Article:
Ever since the 1970s, Laurie Simmons has developed a photographic oeuvre that focuses on the ways everyday worlds are staged. Miniaturised interiors and artificial spaces form the arena for her figures. Inspired by human ways and dispositions, they are transformed into mirrors of our lives through role games and dramatic scenarios.
Right from the start of her career, Laurie Simmons has produced serial works, in black and white and in colour. Not infrequently her photos seem like film stills, which seem to tell a story when placed in succession. The actors who populate her landscapes or interiors are cowboys or tourists, while her female characters are shown as housewives, the lady of the house, or as sexualised objects.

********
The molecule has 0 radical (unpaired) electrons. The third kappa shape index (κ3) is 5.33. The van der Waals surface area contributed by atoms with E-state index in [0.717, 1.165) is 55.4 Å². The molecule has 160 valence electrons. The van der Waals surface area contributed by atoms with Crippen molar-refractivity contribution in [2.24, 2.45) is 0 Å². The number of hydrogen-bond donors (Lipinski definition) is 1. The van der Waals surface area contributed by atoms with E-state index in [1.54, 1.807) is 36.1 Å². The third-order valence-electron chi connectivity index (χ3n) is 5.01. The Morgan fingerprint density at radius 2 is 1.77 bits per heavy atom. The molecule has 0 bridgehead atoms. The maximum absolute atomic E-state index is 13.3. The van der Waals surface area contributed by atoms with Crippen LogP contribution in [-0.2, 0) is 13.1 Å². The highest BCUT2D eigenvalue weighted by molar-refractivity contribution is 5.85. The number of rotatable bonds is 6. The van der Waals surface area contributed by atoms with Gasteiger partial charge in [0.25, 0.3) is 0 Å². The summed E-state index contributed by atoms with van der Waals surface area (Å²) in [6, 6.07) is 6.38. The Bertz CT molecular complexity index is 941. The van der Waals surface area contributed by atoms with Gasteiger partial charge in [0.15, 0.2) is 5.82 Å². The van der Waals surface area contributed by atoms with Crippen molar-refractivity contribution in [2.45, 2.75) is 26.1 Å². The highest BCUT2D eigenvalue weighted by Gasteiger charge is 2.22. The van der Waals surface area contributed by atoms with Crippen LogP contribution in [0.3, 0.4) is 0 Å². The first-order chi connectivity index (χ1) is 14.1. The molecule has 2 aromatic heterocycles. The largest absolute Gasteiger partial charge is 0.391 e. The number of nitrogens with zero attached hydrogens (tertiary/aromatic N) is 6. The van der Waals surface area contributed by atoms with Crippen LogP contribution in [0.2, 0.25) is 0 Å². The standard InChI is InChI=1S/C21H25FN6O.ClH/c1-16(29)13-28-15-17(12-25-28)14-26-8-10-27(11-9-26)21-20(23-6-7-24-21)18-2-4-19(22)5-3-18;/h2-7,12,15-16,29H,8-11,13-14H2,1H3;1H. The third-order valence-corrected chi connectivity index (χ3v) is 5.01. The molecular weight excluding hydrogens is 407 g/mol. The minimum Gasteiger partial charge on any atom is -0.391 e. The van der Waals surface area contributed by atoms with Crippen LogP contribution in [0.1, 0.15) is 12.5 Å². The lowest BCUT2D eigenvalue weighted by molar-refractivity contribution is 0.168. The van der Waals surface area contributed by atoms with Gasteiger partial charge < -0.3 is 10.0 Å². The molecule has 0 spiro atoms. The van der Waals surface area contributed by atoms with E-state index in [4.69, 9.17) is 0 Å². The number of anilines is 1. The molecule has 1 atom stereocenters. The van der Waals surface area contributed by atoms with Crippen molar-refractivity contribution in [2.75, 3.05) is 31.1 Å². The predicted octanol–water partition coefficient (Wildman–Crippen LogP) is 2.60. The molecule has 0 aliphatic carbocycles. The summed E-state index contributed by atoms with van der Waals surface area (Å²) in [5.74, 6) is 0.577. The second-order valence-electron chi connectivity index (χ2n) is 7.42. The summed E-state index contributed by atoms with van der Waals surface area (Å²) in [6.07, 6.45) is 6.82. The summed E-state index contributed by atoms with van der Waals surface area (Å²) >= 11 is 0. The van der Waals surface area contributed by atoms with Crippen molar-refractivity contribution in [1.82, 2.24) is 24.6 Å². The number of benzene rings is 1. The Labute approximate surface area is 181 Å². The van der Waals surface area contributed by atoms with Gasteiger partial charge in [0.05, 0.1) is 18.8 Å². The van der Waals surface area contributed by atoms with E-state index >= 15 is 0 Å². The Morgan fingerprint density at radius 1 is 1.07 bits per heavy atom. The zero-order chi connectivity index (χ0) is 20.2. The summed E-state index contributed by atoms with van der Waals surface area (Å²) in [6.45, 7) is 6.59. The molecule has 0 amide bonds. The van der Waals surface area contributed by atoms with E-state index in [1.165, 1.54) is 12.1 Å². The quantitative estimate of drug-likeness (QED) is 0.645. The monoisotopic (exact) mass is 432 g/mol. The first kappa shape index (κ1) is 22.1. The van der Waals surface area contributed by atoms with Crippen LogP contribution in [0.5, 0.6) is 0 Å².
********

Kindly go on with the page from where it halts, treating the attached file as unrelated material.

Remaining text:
Many of the protagonists seem to be living life as a mere cliché, and to be prisoners of their own social conventions. With her hyper-realistic but always narrowly defined worlds, as well as her depictions of prototypes, Laurie Simmons was quick to come up with a socio-critical body of work that conveys the ideals vaunted by the media precisely through its chosen medium of photography.
Curated by Karsten Löckemann und Angelika Nollert
Cooperation between the Neues Museum in Nuremberg and the Sammlung Goetz.